Presentation Tips:  Porter 5 Forces Analysis
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I have personally been using the Porter 5 Forces framework to do industry analysis for over ten years.  The Porter 5 Forces framework was developed by Michael E. Porter of Harvard Business School in 1979.  Porter 5 Forces analysis is an excellent framework that could help managers, entrepreneurs and investors to evaluate whether a business is operating in a profitable industry.  From the results of this analysis, strategies could be formulated to help companies identify opportunities and avoid threats.
Here is a Porter 5 Forces framework:

Source: page 40, Strategic Management An integrated
Approach written by Charles W. L. Hill and Gareth R. Jones
Each force in this framework could be categorized as strong, medium, or weak.  Strong forces are perceived as threats to the enterprise.  Strong forces have strong bargaining power thus limit the enterprise’s ability to increase price or lower cost.  On the other hand, weak forces are perceived as opportunities.  Weak forces have low bargaining power thus the enterprise could increase price or lower cost to sustain more profit.

Here is a list of the five forces.  Answer the questions on the right-hand column and you will be able identify whether the forces should be categorized as opportunities or threats.
The five forces in this framework include the followings:
Potential Competitors/ Barrier of Entry (Companies currently not competing in the industry but have the necessary resources to do so)    1.    How loyal are the end users in this industry?
2.    How troublesome or hard is it for the end users to switch and use another product?
3.    Does it require a large seed capital to enter this industry?
4.    Do entries to this industry regulated by government?
5.    How hard is it to gain access to the distribution channels?
6.    How long does it take for new staff to acquire the necessary skills to do the work?

Threat of Substitutes (Products in another industry that satisfy similar needs)    1.    How many close substitutes are available?
2.    How pricy are the substitutes?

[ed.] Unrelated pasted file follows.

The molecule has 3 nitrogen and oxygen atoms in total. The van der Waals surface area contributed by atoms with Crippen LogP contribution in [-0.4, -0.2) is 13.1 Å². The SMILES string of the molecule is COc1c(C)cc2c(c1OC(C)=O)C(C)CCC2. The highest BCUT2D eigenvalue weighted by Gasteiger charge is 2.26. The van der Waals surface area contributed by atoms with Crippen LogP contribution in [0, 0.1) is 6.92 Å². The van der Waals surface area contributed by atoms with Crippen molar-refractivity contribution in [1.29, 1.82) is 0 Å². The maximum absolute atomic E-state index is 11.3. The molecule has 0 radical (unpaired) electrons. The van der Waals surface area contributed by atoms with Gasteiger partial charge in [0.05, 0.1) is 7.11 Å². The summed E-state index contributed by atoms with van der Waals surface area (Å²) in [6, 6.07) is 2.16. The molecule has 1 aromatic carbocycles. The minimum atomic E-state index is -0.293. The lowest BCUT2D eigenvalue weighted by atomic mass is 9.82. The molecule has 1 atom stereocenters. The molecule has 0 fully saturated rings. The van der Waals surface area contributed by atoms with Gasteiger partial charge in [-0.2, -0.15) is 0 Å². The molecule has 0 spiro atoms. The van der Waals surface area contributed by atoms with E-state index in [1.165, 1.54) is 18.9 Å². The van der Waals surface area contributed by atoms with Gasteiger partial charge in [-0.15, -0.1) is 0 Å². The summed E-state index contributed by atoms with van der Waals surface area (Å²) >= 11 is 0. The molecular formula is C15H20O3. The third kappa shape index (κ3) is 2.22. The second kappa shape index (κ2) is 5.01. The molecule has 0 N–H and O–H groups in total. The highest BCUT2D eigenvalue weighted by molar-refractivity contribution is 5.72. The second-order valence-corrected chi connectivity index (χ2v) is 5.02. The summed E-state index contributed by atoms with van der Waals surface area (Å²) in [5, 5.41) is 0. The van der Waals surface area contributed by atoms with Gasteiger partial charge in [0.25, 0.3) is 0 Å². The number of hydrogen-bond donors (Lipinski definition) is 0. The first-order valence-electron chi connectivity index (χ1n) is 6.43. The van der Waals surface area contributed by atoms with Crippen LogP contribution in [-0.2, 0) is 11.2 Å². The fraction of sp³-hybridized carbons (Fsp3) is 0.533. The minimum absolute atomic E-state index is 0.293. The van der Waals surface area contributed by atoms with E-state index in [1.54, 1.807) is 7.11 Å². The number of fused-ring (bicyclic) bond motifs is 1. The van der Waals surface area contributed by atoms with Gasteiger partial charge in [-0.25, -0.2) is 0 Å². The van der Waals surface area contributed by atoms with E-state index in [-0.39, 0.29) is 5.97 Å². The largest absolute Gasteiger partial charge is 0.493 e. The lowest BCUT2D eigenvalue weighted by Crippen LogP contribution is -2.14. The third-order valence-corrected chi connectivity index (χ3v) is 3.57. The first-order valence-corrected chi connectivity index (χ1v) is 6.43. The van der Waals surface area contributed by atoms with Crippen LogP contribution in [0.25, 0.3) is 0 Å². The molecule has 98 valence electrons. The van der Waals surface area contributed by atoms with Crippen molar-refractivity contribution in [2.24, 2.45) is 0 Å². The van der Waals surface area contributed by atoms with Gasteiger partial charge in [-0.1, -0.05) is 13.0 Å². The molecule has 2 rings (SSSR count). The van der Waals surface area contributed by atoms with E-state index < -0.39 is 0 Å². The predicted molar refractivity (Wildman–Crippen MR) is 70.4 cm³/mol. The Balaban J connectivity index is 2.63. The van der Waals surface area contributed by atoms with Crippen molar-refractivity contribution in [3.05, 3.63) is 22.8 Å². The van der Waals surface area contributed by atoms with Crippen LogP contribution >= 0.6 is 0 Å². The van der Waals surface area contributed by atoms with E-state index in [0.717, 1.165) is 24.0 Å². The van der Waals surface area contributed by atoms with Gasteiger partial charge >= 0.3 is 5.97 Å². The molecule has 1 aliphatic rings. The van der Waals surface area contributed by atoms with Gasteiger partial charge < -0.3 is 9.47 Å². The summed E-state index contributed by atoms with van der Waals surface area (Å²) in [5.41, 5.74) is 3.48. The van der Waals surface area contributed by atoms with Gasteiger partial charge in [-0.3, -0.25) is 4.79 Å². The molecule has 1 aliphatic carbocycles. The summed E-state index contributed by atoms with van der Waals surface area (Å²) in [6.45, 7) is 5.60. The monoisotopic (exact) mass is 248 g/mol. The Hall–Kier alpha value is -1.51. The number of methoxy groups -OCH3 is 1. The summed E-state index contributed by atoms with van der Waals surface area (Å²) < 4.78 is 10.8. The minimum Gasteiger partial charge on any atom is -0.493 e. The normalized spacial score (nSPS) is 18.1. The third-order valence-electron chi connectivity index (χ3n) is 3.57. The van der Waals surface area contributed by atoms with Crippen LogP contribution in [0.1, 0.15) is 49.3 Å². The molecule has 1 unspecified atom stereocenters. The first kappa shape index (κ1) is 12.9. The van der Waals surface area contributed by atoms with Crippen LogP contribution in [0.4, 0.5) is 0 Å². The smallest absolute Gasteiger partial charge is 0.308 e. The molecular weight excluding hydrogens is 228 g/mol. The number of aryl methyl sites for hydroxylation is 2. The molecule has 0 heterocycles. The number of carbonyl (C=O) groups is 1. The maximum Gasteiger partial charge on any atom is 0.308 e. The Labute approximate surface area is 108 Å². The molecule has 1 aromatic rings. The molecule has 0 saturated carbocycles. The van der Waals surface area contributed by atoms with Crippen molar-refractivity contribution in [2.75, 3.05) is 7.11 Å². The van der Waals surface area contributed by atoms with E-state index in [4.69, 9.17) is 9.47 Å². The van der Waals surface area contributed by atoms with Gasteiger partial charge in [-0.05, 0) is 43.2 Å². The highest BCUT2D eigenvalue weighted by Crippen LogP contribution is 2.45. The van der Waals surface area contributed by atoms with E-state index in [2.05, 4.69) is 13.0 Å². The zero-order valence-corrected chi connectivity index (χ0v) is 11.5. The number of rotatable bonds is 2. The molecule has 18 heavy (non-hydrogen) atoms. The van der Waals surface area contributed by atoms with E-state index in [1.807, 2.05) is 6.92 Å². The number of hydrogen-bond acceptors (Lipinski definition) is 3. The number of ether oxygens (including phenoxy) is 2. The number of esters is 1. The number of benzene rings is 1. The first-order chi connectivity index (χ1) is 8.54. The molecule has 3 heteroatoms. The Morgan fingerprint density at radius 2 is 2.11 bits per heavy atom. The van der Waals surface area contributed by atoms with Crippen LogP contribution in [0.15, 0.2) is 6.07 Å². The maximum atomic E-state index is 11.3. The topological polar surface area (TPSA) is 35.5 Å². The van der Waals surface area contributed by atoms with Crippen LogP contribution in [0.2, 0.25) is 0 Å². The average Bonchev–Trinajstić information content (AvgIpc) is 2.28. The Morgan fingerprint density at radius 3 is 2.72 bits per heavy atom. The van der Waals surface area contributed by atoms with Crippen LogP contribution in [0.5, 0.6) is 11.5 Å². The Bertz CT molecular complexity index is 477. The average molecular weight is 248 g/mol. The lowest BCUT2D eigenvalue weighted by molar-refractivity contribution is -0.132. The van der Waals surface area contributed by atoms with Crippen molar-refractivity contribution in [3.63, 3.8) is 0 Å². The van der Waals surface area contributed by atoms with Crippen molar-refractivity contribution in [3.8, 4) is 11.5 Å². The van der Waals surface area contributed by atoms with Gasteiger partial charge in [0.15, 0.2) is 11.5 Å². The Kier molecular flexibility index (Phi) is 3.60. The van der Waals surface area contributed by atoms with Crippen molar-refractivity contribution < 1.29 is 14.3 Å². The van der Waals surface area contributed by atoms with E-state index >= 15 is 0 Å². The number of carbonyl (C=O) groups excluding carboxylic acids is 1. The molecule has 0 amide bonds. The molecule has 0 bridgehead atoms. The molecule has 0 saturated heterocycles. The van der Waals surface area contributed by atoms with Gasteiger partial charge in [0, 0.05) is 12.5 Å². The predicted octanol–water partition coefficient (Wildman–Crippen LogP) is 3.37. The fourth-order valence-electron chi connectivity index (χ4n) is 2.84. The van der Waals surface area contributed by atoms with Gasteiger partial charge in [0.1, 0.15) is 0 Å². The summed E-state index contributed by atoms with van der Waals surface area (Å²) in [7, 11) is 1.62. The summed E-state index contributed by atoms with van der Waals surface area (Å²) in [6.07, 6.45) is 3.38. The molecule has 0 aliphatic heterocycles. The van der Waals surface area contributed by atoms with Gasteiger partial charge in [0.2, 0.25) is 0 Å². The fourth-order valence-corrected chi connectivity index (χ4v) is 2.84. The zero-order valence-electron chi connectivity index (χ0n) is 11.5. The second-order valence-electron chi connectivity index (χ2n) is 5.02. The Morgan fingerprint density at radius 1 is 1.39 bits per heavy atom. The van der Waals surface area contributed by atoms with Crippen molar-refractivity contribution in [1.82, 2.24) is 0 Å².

3.    What is the perceived quality of the substitutes?

Intensity of rivalry among established firms (Direct competitors competing for market share)    1.    How many close competitors exist in the industry?
2.    What are the sizes of your close competitors?
3.    What is the industry structure? Is it a fragmented, consolidated, oligopoly or monopoly industry?
4.    What is the current industry growth rate?
5.    How high are the exit barriers? Do your competitors have a high committed fixed cost thus they have to operate even at a loss?
6.    How diversified are your competitors?
7.    How extensively do your direct competitors advertise?

Bargaining power of buyers (Customers)    1.    How large are your buyers’ company?
2.    How many companies are there for the buyer to choose from?
3.    Are the buyers buying a huge volume?
4.    Do you depend only on a few buyers to sustain your sales?
5.    How hard is it for the buyers to switch and use a competing product?
6.    Are the buyers purchasing from you as well as your competitors?
7.    Do the buyers have the capacity to enter your business and produce the goods themselves?

Bargaining power of suppliers     1.    Are there substitutes for your suppliers’ products?
2.    Do your suppliers serve multiple industries? Does the total industry revenue accounting for only a small portion of the supplier’s total revenue?
3.    Do you have high switching cost to use another supplier?
4.    Do suppliers have the capacity to enter your business?
5.    Does your company capable to enter the supplier’s business?

After analyzing each force individually, the next step is to interrupt the results of this framework as a whole.  For example, if you have strong suppliers that are raising their prices, are you able to shift the cost to your customers? Do you have a weak buyer?  You can also formulate strategies according to the results to change your situation.  For instance, you can integrate backward and stop buying from your suppliers.  You can also launch your own retailers and sell your own goods through your own distribution channels.  Depending on your own situation, try to formulate the right strategies to increase your bargaining power against the five forces.